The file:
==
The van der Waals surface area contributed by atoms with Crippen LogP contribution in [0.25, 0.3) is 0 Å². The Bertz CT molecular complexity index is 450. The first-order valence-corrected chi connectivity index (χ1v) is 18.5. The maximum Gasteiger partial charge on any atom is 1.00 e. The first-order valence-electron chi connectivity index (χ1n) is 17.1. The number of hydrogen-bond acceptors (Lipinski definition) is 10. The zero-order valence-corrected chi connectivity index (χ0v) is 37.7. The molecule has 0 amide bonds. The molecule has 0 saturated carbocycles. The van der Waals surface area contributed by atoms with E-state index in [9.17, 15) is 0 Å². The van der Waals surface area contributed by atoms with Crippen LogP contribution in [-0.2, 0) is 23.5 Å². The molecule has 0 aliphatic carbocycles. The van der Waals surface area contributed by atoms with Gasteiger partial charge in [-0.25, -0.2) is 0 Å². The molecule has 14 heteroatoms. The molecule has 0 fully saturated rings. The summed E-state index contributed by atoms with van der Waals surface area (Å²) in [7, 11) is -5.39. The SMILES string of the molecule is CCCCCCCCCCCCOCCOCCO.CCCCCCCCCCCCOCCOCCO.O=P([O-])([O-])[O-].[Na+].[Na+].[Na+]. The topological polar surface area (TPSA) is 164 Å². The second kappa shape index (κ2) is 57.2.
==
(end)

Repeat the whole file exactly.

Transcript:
The van der Waals surface area contributed by atoms with Crippen LogP contribution in [0.25, 0.3) is 0 Å². The Bertz CT molecular complexity index is 450. The first-order valence-corrected chi connectivity index (χ1v) is 18.5. The maximum Gasteiger partial charge on any atom is 1.00 e. The first-order valence-electron chi connectivity index (χ1n) is 17.1. The number of hydrogen-bond acceptors (Lipinski definition) is 10. The zero-order valence-corrected chi connectivity index (χ0v) is 37.7. The molecule has 0 amide bonds. The molecule has 0 saturated carbocycles. The van der Waals surface area contributed by atoms with E-state index in [9.17, 15) is 0 Å². The van der Waals surface area contributed by atoms with Crippen LogP contribution in [-0.2, 0) is 23.5 Å². The molecule has 0 aliphatic carbocycles. The van der Waals surface area contributed by atoms with Gasteiger partial charge in [-0.25, -0.2) is 0 Å². The molecule has 14 heteroatoms. The molecule has 0 fully saturated rings. The summed E-state index contributed by atoms with van der Waals surface area (Å²) in [7, 11) is -5.39. The SMILES string of the molecule is CCCCCCCCCCCCOCCOCCO.CCCCCCCCCCCCOCCOCCO.O=P([O-])([O-])[O-].[Na+].[Na+].[Na+]. The topological polar surface area (TPSA) is 164 Å². The second kappa shape index (κ2) is 57.2.